The line-up was normally a main top run movie, followed by a B-movie. There were also serials which we called the “chapters” like “The Perils of Pauline” which featured cliffhanger installments, typically 12, one each weekend. There were the cartoons, specially selected short subjects, travbelogues, and of course the Paramount News. We would show up when the lineup started – around noon – I carried a bag of sandwiches and fruits – along with money for drinks and candy TO SHARE (nonpareils were a favorite) and I doled the food out in bits all through Saturday afternoon. All of this would end about 5- 5:30 when they through the kids out. We sat, all 5 of us, in a special children’s section monitored by a matron and usher. If we wanted to see the main feature over again, we would split up and sneak one by one over to the adults section and glom onto a grown-up, who would agree to say we were with him or her. That way, we could finish by 6:30 or 7, just in time for supper. A great day for 25 cents apiece minus treats.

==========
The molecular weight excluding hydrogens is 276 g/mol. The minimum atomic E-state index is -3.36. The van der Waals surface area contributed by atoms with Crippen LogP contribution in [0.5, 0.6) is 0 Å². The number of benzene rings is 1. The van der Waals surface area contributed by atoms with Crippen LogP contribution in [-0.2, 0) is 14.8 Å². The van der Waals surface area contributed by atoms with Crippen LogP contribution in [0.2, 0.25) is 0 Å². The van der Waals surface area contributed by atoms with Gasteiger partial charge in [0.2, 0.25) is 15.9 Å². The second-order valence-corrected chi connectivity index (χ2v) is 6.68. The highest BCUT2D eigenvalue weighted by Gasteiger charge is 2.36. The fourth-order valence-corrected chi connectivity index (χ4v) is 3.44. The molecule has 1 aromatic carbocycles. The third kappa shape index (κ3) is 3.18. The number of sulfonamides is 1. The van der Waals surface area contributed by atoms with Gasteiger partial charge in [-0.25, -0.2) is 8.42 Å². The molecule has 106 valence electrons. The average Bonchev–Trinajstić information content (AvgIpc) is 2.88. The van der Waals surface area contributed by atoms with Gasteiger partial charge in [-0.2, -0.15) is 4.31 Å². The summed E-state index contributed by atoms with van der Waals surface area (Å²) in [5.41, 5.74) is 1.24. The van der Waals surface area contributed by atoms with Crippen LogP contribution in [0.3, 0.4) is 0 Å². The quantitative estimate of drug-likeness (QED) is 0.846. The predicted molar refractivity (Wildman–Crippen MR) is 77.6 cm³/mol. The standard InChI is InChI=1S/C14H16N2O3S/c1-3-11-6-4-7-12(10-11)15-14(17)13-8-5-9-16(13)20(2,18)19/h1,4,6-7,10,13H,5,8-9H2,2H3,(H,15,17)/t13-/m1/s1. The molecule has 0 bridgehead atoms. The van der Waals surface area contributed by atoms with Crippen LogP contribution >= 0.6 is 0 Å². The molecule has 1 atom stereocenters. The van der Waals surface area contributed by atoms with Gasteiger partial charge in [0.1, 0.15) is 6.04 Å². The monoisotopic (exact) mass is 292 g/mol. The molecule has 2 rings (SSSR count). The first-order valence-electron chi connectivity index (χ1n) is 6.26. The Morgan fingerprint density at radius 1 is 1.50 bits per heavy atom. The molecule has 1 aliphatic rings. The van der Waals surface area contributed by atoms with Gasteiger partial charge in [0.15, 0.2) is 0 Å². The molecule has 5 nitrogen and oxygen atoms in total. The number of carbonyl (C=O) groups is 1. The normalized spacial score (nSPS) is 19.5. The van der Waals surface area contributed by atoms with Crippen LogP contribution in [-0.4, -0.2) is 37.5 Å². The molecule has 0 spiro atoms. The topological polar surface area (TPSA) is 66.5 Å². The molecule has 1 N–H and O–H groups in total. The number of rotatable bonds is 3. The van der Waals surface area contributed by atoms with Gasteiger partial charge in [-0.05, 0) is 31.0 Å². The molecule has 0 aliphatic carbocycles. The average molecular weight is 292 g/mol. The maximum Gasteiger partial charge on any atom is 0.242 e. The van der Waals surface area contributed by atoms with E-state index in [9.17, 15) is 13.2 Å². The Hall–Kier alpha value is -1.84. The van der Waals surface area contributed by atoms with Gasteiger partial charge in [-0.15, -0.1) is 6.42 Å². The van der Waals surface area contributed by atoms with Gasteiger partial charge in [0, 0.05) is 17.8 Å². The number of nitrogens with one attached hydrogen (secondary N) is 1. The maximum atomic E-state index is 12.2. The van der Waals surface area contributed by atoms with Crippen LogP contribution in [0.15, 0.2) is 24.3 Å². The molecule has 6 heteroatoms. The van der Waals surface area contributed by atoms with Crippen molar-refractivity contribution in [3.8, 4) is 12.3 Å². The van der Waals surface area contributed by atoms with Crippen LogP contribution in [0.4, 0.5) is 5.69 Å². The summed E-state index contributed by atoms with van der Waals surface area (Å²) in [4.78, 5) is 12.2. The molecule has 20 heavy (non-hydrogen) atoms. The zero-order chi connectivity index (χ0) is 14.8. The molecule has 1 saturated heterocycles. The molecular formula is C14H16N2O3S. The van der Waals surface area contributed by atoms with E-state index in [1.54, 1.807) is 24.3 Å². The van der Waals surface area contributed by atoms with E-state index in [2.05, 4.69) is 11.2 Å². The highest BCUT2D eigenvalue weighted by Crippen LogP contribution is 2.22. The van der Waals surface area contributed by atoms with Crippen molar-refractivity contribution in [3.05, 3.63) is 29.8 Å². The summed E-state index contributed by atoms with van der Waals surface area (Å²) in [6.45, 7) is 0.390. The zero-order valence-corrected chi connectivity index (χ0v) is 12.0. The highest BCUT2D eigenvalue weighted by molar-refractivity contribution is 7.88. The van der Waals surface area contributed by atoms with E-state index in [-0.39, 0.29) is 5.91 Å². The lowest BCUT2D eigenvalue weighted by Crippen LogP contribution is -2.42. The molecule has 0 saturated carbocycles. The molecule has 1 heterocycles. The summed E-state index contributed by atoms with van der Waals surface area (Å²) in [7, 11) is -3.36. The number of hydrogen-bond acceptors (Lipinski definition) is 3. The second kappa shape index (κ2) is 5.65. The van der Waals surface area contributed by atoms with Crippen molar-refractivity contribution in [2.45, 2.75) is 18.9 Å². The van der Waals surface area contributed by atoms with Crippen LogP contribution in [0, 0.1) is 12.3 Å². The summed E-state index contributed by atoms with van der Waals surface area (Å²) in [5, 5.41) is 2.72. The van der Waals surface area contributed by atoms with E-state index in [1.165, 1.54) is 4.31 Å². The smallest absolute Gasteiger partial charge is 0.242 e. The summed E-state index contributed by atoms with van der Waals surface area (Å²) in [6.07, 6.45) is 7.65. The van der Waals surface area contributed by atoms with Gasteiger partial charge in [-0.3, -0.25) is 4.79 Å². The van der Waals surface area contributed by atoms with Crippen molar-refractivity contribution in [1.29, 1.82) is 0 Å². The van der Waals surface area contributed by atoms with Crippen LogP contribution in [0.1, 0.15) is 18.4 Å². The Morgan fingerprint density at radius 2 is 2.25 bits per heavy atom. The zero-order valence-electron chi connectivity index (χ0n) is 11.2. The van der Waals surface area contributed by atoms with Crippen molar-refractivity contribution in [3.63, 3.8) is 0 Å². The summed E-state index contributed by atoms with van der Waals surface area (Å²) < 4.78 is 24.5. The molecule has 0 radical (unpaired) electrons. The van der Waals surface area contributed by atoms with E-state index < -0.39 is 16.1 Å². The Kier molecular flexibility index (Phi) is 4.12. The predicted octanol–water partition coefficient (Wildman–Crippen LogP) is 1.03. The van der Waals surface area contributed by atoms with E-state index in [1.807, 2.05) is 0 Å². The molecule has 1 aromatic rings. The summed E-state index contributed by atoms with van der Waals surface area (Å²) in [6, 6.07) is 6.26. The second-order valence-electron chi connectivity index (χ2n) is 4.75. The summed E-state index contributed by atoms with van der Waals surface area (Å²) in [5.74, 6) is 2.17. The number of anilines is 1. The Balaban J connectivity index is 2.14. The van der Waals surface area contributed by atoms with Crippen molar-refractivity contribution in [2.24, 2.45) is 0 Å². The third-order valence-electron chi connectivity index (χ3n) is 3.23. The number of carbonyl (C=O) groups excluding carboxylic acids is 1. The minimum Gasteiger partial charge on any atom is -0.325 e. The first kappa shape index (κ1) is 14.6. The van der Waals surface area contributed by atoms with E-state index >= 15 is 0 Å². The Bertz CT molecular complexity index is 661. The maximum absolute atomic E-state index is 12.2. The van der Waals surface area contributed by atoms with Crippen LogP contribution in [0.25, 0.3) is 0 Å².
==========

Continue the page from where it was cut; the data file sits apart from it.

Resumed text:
Kishke King was a place – a deli on Rockaway and Pitkin that sold kishke and knishes (Jewish style – no pork) and foot-long hot dogs. You took your purchases home or ate them in the street — long before fast food. My Kishke King story is about their long-standing promise to give out free foot-long hot dogs if the Dodgers ever won the World Series and I was there the day they made good their promise —a mob scene!!! The lines wound several times around the block.

Bev on December 21, 2005 at 2:04 pm